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Conclusions

At first sight, the CH radar would not promise to be a very effective system. The PRF was very low at 25 p.p.s, giving a non-ambiguous range of about 6000 km: under 'anaprop' (anomalous propagation) conditions, even this PRF proved too high, and returns from one pulse appeared on the next time-base. This phenomenon, aided by modern data processing, is the basis of over-the-horizon radars: in CH, the nuisance was overcome by halving the PRF to 12.5 p.p.s. As a result of the low PRF, the mean power was also low (200W at 25 p.p.s., only 100W at 12.5 p.p.s). At 30MHz, the galactic noise level is very high, but as explained above, this was not as serious as it might appear, given the high losses between dipoles and receiver. The aerial gains were also low: 8 or 9 dB for the main transmitter array, perhaps 3 or 4 dB for the receiving arrays. However, the saving grace of the system was that it was a floodlit system, which meant that 25 pulses were received from every target within the coverage in every second, save for the brief intervals when the genie passed the bearing of a target: the mean strike rate was therefore at least 103 per minute. A rotating beam radar, on the other hand, would put ten to twenty pulses on the target in every revolution, which would take 10 - 15 seconds: the mean strike rate was at most about 100 per minute, moreover, returns from successive revolutions would be completely uncorrelated. One concludes that CH was designed not so much by theory as by a series of careful step-by-step experiments.

Whether by awe-inspiring foresight, or merely by serendipity, the CH radar system, for all its shortcomings, proved a most valuable factor in the air war over southern England in 1940. The battle was fought as dictated by the enemy, an assault by massed aircraft flying at considerable height in daylight. These were ideal conditions for a defence guided by CH, which gave early warning of high flying aircraft, together with a sufficiently accurate indication of position and height for the defence to be deployed in good time and in commensurate strength. Another great strength of the system was the fact that all the stations in a given sector reported to one filter room, which therefore had an overview of the complete picture: it did not matter too much if a single station was out of action for any reason. If the enemy, having monitored the radar transmissions and measured the heights of the towers (the towers at Dover were plainly visible from across the channel) had appreciated the lack of low cover and attacked much nearer sea level, or had expended more effort on jamming the stations instead of trying to destroy them by bombing, the outcome might have been very different.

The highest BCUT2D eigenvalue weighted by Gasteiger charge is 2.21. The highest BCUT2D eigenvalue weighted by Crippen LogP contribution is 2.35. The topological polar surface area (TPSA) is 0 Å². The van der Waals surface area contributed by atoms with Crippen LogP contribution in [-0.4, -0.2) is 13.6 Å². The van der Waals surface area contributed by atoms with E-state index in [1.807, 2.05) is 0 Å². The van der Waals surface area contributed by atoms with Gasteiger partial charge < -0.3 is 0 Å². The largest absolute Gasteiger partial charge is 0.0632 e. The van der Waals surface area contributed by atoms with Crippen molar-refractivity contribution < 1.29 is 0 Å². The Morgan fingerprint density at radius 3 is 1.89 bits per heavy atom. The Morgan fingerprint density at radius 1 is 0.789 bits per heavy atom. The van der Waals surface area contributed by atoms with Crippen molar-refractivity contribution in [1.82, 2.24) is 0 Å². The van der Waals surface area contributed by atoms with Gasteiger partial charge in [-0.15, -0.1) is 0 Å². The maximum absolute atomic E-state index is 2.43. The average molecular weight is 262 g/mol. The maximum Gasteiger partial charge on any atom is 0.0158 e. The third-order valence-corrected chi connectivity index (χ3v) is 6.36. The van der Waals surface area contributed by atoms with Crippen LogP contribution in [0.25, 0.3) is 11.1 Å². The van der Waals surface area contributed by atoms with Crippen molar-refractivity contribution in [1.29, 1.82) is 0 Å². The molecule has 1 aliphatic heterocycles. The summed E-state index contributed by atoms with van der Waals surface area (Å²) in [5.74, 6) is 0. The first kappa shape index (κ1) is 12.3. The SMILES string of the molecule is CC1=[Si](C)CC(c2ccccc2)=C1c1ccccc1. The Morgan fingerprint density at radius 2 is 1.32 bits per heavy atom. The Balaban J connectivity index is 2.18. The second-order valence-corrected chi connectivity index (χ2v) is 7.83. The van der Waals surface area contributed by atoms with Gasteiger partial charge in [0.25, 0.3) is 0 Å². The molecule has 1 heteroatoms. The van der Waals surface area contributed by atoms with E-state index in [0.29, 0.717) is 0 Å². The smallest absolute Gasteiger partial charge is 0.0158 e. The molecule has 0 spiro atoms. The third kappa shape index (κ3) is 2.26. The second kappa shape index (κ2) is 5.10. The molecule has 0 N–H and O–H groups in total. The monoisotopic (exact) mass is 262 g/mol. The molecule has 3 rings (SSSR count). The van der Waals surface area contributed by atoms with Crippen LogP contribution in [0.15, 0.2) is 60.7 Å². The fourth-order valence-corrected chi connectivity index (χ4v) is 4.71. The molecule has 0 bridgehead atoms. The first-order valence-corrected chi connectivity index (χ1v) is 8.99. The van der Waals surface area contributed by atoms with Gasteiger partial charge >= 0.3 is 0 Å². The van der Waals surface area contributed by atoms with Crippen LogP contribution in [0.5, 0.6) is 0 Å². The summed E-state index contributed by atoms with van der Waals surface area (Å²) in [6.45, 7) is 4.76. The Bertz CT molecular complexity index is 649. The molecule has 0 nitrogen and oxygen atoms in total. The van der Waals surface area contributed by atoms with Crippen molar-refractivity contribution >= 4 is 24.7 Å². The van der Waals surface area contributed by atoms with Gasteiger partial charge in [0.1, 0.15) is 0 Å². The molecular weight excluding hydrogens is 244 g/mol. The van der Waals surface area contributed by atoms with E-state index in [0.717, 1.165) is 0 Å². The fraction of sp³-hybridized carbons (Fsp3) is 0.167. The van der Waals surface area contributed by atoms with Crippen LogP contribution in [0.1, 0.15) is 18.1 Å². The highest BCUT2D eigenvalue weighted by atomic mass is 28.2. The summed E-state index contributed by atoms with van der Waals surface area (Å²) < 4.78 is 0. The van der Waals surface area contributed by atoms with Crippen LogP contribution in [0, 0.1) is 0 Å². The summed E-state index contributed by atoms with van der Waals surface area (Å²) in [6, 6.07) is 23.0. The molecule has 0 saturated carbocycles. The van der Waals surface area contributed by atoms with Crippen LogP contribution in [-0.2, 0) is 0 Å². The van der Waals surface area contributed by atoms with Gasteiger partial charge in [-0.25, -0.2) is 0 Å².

It is perhaps worth recalling that the commanders on both sides were veterans of the air battles of 1914-18, where superior height was generally decisive. The British were therefore content with the cover given by CH; the enemy, for his part, even if he appreciated that CH could not give low cover, evidently decided that superior height was too valuable an asset to be sacrificed, even if this meant early detection. They probably underestimated, not so much an individual CH station, but the integrated and centralized defence system in which detection, plotting and height-finding by CH was only the first, if vitally important, step.

Acknowledgements

This account relies heavily and gratefully on Bruce Neale's 1985 paper on CH and on Bill Baker's 'History of the Marconi Company': I count ito privilege to have known and worked with both these authors. The CH people I knew in 1943 also contributed greatly, by a process almost of osmosis, to my knowledge: alas, they are too numerous to mention, and I have completely lost touch with them.

If it is true, as has been alleged, that all old radar people suffer from nostalgia, it is above all true about CH people. Just as a steam train enthusiast despises diesels, so CH people tend to look down on later radars, however efficient or effective. If this paper helps to foster and preserve that nostalgia, it will have served its purpose.

References

1 NEALE, B.T., 'The Deventry Experiment', Marconi Radar Systems News and Views, Radar History Special Edition, 1991.

2 BAKER, W.J., 'A History of the Marconi Company', Methuen and Co., 1970.

3 NEALE, B.T., 'CH - The First Operational Radar', GEC Journal of Research, 3, 2, p. 73-83, 1985.

4 Dodds, J.M and Ludlow, J.H., 'The C.H. radiolocation transmitters', Journal of the IRE, 93, IIIA (Radiolocation) 6, p. 1007-1015, 1946.

5 JENKINS, 1W., 'The development of CR-type receivers for fixed and mobile working', Journal of the IEE 93. IIIA (Radiolocation) 6, p. 1123-1129,1946.


This article has been reproduced from the "GEC Review", vol 8, no.3, 1993 with the kind permission of the Editor.


 

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